Georgia L Gilholy is a Young Voices UK contributor.
On Wednesday, Liz Truss rounded up a chaotic party conference by informing delegates that Conservatism is “about a belief in freedom.”
While this skin-deep claim ignores so many other essential pillars of Britain’s Tory tradition, there remain elements of our permissive society that urgently require an injection of liberty.
The overzealous Online Safety Bill has already faced widespread criticism that may behove its altering, but it is high time MPs reconsider the Public Order Bill’s plans to overhaul the limits on in-person interactions.
Dr Rupa Huq, an MP recently suspended from the Parliamentary Labour Party following her racist remarks about the Chancellor of the Exchequer, is once again seeking to hijack the already problematic Bill in an attempt to revive her long-running campaign to prevent peaceful demonstrations outside abortion facilities.
Sadly the Northern Ireland Assembly already approved such laws back in March, while Holyrood will soon face a similar choice. Public Space Protection Orders (PSPOs) already mandate censorship around clinics in several local authorities in England, including in Huq’s West London constituency.
Legal NGO Justice warns that the Public Order Bill itself would risk putting England and Wales neck and neck with Vladimir Putin’s regime in its ability to restrict protests “carte blanche”. Surely ramping up this Bill’s already draconian proposals against pro-life demonstrators in particular will render hollow our government’s consistent claims to oppose the “appalling” tactics of the Russian regime?
Dr Huq’s amendment proposes installing a 150-metre “buffer zone”, the size of 1.5 football pitches, around abortion facilities, within which even silent prayer or holding a banner may carry a two-year custodial sentence.
While those in favour of such oppressive limits of free expression often cite concerns of harassment and violence, they conveniently ignore the existing laws that proscribe such behaviour.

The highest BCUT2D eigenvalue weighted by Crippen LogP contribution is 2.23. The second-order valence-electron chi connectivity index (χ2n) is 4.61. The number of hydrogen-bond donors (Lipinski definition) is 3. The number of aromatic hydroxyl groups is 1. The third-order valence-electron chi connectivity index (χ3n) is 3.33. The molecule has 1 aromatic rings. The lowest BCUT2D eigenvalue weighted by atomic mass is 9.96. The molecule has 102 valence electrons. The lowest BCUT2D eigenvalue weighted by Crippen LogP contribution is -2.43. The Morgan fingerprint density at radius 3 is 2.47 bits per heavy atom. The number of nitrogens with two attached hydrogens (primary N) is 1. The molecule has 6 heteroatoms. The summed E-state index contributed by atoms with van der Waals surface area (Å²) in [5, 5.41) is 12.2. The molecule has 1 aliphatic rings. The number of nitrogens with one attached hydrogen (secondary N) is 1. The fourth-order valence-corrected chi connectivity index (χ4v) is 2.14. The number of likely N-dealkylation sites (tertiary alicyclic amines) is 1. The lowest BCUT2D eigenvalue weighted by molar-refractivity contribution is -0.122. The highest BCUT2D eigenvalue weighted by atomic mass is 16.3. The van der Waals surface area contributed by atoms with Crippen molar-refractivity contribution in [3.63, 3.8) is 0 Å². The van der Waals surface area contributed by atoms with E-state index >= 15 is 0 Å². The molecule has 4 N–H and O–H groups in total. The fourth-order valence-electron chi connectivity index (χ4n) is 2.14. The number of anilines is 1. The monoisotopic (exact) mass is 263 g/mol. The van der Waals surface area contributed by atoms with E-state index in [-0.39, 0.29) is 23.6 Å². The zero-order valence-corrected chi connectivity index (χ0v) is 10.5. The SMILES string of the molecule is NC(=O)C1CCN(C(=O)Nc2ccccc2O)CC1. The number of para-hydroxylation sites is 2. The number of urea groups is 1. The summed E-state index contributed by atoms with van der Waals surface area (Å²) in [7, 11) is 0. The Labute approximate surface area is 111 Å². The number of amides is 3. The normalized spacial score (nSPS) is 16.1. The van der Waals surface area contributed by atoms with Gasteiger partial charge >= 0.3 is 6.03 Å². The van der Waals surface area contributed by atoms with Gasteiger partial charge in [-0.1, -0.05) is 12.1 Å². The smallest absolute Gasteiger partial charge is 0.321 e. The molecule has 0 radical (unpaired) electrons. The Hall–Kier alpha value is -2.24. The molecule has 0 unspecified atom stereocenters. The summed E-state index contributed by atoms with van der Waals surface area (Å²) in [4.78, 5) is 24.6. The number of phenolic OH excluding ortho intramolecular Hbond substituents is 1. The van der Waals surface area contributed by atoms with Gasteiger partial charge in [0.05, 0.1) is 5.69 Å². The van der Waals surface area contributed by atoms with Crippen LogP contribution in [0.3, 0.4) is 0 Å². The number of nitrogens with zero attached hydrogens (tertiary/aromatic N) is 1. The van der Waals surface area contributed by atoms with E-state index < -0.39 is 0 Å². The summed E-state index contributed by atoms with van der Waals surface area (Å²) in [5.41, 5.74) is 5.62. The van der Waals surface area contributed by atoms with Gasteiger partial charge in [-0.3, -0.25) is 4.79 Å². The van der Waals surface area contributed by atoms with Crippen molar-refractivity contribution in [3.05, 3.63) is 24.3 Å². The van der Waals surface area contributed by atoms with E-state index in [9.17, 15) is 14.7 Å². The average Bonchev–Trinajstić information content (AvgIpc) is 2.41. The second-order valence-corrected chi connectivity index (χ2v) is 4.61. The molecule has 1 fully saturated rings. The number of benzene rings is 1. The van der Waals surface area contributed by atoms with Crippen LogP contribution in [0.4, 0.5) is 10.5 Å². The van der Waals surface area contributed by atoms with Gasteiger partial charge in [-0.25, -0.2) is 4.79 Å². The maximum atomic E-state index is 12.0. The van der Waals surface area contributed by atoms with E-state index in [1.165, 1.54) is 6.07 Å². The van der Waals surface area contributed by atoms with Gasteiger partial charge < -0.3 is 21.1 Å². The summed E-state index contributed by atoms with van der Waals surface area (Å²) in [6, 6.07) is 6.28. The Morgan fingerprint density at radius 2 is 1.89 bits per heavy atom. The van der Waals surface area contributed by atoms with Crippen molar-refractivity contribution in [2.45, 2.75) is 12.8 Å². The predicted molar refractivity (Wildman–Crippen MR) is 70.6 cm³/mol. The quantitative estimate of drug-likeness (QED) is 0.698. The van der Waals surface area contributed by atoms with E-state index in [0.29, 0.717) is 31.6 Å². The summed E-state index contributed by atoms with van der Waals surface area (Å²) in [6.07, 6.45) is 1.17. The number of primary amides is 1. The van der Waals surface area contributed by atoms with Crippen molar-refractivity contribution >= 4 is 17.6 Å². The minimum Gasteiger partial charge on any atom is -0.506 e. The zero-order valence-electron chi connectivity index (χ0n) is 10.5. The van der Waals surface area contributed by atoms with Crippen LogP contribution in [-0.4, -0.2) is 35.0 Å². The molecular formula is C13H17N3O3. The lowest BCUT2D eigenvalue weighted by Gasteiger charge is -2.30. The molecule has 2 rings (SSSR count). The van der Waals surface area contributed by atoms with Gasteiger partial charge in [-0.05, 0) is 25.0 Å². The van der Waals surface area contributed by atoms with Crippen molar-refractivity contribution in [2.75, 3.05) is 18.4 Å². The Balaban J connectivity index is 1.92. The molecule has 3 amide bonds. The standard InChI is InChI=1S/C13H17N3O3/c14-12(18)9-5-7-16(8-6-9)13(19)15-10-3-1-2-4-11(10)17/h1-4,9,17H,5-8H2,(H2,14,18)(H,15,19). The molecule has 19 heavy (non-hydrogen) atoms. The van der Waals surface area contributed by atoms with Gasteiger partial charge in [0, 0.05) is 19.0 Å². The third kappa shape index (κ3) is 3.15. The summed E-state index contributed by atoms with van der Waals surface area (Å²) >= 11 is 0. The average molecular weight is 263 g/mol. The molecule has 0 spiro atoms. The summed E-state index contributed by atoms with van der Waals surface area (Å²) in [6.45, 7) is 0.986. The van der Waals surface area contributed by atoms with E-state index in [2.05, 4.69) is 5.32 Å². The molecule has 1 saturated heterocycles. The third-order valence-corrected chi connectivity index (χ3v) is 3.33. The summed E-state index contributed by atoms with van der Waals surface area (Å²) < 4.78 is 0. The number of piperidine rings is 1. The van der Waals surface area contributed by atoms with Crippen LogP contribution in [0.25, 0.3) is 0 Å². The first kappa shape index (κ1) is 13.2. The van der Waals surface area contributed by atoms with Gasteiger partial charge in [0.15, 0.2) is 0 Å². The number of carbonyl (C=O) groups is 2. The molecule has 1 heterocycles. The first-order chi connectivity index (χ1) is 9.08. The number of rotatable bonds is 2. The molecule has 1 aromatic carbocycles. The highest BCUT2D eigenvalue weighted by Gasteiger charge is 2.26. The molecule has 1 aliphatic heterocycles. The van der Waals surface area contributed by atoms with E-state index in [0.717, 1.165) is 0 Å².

However, the law would plainly overstep genuine harassment or violence, with Dr Huq herself slamming the overall Public Order Bill as “illiberal legislation on public order and regulating protest.” She argued that the Bill “goes for the eye-catching and draconian, such as creating the offence of locking on”, which is so vaguely defined that “it could apply to people linking arms.”
Yet Huq seems keen to criminalise such behaviour if those who oppose abortion participate in it.
It follows the decades-long trend, criticised by Lord Sumption, in which demands are made for controversial political issues to be translated into questions of law for the courts rather than matters of personal discretion or genuine political debate. The move toward legalising every corner of life undermines community accountability, politicises justice, and paves the way for legally elevating fashionable causes above others.
If pro-choice activists genuinely think the displaying of banners, distribution of leaflets, holding of prayer vigils, and even the offering of help by pro-life activists endanger women’s “safety”, surely they will not fear further campaigns to ban the public expressions of such opinions outright?
This law does not just seek to restrict the political realm, but the person. Imagine I am a mother walking into an abortion clinic with my daughter. I may feel that for various reasons my daughter, who I probably know very well, is making the wrong decision in seeking an abortion and that she will come to regret it. Or maybe I am offering her help that could influence whether she decides to continue with the pregnancy.
According to Dr Huq, parents seeking to have a conversation with their own child might be just as guilty of an offence as someone who has violated ordinary harassment laws, simply because they may question whether an abortion is the best decision.
The supporters of this campaign cannot provide evidence that their constraints would be proportionate, necessary and justifiable because there is none. MPs across the House must come out against this unfair attack on free thought that risks embittering activists and individuals on both sides of this sensitive ethical question.